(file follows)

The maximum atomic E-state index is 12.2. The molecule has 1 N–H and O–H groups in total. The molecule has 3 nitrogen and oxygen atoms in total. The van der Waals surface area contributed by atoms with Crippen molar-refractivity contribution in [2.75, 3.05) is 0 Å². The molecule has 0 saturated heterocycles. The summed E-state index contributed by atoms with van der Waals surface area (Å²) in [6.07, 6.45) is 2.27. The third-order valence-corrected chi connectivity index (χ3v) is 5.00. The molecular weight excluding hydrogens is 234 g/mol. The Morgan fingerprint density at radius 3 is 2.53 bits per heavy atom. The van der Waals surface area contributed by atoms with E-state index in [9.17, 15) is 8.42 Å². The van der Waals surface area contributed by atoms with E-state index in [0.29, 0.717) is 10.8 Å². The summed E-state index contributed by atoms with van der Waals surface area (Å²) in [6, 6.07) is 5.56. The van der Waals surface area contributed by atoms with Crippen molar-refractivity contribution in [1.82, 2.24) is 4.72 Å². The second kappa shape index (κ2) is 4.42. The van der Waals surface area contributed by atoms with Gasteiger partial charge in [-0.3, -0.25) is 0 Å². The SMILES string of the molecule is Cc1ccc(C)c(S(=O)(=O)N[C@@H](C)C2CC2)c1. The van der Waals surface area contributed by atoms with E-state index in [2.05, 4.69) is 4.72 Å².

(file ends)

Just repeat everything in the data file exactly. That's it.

The maximum atomic E-state index is 12.2. The molecule has 1 N–H and O–H groups in total. The molecule has 3 nitrogen and oxygen atoms in total. The van der Waals surface area contributed by atoms with Crippen molar-refractivity contribution in [2.75, 3.05) is 0 Å². The molecule has 0 saturated heterocycles. The summed E-state index contributed by atoms with van der Waals surface area (Å²) in [6.07, 6.45) is 2.27. The third-order valence-corrected chi connectivity index (χ3v) is 5.00. The molecular weight excluding hydrogens is 234 g/mol. The Morgan fingerprint density at radius 3 is 2.53 bits per heavy atom. The van der Waals surface area contributed by atoms with E-state index in [9.17, 15) is 8.42 Å². The van der Waals surface area contributed by atoms with E-state index in [0.29, 0.717) is 10.8 Å². The summed E-state index contributed by atoms with van der Waals surface area (Å²) in [6, 6.07) is 5.56. The van der Waals surface area contributed by atoms with Crippen molar-refractivity contribution in [1.82, 2.24) is 4.72 Å². The second kappa shape index (κ2) is 4.42. The van der Waals surface area contributed by atoms with Gasteiger partial charge in [-0.3, -0.25) is 0 Å². The SMILES string of the molecule is Cc1ccc(C)c(S(=O)(=O)N[C@@H](C)C2CC2)c1. The van der Waals surface area contributed by atoms with E-state index in [2.05, 4.69) is 4.72 Å².